Demetrius II of Georgia

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Saint Demetrius II "the Self-Sacrificer" Bagrationi, king of Georgia

Also Known As: "the Self-Sacrificer", "the Devoted", "დემეტრე II თავდადებული ბაგრატიონი"
Death: March 12, 1289 (25-34)
Movakani (Beheaded by the Il-Khan Arghun)
Immediate Family:

Son of David VII, king of Georgia and Gvantsa Kakhaberidze, Queen of Georgia
Husband of N. wife of Demetrius II of Georgia; Theodora Megale Komnena, of Trebizond; Solghar, mongol princess and Natela Bagrationi
Father of David VIII of Georgia; Vakhtang III of Georgia; Lasha, Prince of Georgia; Manuel, Prince of Georgia; Rusudan, Princess of Georgia and 4 others
Half brother of Khvashak Mkhargrdzeli; George Bagrationi, Prince of Georgia and Tamar Bagrationi, Princess of Georgia

Managed by: Caspian Jamshid Bernard Chaikar ...
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About Demetrius II of Georgia

Saint King Demetre II the Self-sacrificer (დემეტრე II თავდადებული) (1259 – 12 March 1289), from the Bagrationi dynasty, was king of Georgia in 1270-1289.


Son of King David VII Ulu and his wife Gvantsa, Demetre was only 2 years old when his mother was killed by the Mongols in 1261. He succeeded on his father's death in 1270, when he was 11 years old. He ruled under the regency of Sadun Mankaberdeli for some time. In 1277-1281, he took part in Abaqa Khan's campaigns against Egypt and in particularly distinguished himself at the Second Battle of Homs, (29 October 1281). Although he continued to be titled "king of Georgians and Abkhazians, etc", Demetre’s rule extended only over the eastern part of the kingdom. Western Georgia was under the rule of the Imeretian branch of the Bagrationi dynasty, and the southern province of Samtskhe was subjected directly to Mongol governance.

"Demetre II's farewell to his people", by Henryk Hryniewski.King Demetre was considered quite a controversial person. Devoted to Christianity, he was criticized for his polygamy. Generally, he was loyal to the Ilkhan dominance, and developed friendly relations with the Mongol nobles. In 1288, on the order of Arghun Khan, he subdued the rebel province of Derbend at the Caspian Sea. The same year, Arghun revealed a plot organized by his powerful minister Buqa, whose son was married to Demetre's daughter. Bugha and his family were massacred, and the Georgian king, suspected to be involved in a plot, was ordered to the Mongol capital, or Arghun threatened to invade Georgia. Despite much advice from nobles, Demetre headed for the Khan’s residence to face apparent death, and was imprisoned there. He was beheaded at Movakan on 12 March 1289. He was buried at Mtskheta, Georgia, and canonized by the Georgian Orthodox Church.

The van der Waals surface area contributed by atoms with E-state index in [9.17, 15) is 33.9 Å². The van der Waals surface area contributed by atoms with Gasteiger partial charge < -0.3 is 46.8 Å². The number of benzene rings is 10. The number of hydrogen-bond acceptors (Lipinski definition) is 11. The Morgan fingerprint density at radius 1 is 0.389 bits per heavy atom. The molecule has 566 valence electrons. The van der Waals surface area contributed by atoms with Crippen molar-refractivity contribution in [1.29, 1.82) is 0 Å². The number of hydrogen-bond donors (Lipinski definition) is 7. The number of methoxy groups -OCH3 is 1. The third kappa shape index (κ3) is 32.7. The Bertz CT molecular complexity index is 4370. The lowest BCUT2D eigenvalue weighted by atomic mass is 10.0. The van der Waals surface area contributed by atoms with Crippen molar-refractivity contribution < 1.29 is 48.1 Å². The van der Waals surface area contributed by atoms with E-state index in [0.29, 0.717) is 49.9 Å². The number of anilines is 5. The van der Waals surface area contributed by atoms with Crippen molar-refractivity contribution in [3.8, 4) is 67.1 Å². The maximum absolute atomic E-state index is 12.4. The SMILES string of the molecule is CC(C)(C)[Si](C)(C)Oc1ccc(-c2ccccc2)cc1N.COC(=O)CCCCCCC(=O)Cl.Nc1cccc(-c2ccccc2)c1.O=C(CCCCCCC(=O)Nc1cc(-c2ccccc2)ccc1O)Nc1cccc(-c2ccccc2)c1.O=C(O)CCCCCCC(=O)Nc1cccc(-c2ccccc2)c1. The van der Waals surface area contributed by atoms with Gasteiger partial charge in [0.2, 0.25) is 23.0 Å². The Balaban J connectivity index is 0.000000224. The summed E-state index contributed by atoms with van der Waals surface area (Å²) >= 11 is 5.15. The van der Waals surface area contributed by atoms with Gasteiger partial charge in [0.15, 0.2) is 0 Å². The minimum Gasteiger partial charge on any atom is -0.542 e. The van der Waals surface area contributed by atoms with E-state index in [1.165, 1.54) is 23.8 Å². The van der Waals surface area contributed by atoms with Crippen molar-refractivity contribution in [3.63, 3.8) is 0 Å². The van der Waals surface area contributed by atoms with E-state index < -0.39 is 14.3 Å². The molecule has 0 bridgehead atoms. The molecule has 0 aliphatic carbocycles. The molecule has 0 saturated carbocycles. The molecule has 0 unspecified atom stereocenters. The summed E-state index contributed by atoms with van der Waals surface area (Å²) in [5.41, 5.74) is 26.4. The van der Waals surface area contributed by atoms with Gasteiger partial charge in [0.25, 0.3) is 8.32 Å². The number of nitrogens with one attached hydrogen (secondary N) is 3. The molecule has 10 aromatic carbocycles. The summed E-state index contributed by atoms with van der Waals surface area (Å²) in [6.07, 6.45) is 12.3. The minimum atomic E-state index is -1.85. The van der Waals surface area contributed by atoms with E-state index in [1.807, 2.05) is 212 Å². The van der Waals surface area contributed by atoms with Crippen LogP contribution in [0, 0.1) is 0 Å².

He was succeeded by his cousin Vakhtang II.

Marriages and children

At one point, he had three wives. In 1272, he married a daughter of Manuel I of Trebizond by whom he had 5 children

  • David VIII
  • Vakhtang III
  • Prince Lasha
  • Prince Baindur
  • Princess Rusudan

Demetre also had 3 children by his second wife, Mongol princess Solghar:

  • Prince Mamia
  • Princess Jigda Khanum, married Emperor Alexios II of Trebizond
  • Princess Iodigar

In ca. 1280, he married his third wife, Natela, daughter of Beka Jakeli, Atabeg of Samtskhe and Lord High Steward of Georgia. They were the parents of Giorgi the Brilliant.

External links

■დემეტრე II თავდადებული ( (in Georgian)